Tag Archives: grad

Back to School Financial Tools For Ages 5 to 25

Hurray for most parents this back to school week. Likely, not so much for students…

This might be a good time of the year to talk about financial tools for your kids or grandkids from elementary school to university age.

However, we should start with parents: Almost 80% of them do not talk to their kids about finances or money at all. That’s a failsafe recipe for dooming their financial success as adults – period. If you don’t – who will? If you need the tools and what-to-do, go to Mosaic or Amazon and invest the $20 in the Money Tools book. Start with the chapter of “For parents of kids aged 4 to 40.”

If your child is going into elementary school, you’re around the age when they’ll start to get an allowance. I believe the only way to do that is to have them earn it. Set it up with whatever chores match their age and ability. Do not give them free and unearned money. News flash: That’s not how real life works as an adult. Do that now and it’ll be a decade of pain, debt, and borrowing from you until they learn that hard lesson for themselves. You get what you earn. Non-negotiable rule number two is that one-third goes into savings, one-third into giving, and one-third for spending.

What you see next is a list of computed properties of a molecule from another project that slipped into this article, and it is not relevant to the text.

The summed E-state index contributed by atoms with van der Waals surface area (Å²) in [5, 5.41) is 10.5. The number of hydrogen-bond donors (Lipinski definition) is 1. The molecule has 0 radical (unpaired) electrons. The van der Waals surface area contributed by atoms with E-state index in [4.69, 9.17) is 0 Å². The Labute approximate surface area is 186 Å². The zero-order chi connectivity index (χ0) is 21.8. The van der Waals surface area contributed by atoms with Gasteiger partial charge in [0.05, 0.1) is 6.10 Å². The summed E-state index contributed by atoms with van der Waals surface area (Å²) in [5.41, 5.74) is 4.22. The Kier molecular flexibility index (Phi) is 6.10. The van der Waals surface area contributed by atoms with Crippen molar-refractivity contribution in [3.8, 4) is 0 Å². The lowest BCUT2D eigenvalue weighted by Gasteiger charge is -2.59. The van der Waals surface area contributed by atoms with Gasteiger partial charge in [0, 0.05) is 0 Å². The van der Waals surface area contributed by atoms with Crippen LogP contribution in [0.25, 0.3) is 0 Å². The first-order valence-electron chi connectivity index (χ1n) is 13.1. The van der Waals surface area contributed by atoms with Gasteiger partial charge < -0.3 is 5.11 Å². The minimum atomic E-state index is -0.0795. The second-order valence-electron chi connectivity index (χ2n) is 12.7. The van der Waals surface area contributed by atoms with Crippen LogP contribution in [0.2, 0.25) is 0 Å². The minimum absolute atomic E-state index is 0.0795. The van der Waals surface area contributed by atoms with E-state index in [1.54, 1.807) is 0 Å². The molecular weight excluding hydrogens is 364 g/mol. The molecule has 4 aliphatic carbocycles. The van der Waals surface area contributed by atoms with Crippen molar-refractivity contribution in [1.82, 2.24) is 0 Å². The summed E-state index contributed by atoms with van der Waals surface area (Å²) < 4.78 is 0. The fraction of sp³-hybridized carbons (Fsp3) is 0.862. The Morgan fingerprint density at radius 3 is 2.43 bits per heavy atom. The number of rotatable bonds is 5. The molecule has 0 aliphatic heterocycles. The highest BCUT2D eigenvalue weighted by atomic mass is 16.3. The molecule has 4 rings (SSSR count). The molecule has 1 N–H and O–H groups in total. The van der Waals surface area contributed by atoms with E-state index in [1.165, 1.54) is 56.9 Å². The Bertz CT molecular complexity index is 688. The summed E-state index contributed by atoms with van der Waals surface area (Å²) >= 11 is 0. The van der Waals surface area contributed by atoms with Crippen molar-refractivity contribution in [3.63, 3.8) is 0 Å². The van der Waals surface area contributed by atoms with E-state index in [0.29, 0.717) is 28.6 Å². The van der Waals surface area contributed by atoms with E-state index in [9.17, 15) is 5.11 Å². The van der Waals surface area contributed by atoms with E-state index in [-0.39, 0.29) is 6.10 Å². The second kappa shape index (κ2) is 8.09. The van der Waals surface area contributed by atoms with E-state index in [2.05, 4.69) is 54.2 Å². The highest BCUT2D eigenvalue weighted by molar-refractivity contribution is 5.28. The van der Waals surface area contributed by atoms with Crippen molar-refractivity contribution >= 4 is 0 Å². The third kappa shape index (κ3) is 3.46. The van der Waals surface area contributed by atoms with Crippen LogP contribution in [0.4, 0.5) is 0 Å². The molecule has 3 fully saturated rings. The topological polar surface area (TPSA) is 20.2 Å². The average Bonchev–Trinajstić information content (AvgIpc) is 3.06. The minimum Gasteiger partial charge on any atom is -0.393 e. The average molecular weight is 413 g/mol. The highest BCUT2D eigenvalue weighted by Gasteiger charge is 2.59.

Going into Junior High, it’s time for the just about teenagers to learn financial responsibility for themselves. Ask other parents what they do when your 12 to 14 year old loses their backpack or something else for the fifth time? The parent buys the sixth one. That’s insane! Stuff costs money – money you had to earn. Before the start of school, make the rule really clear that the second or third time (that’s your call) whatever they’ve lost is going to get replaced with their allowance money. They’re also now old enough to set up a savings account and an investment account under your name. Now is also the time to start talking about saving for a car, and make it clear you’ll match whatever they save up to a certain amount.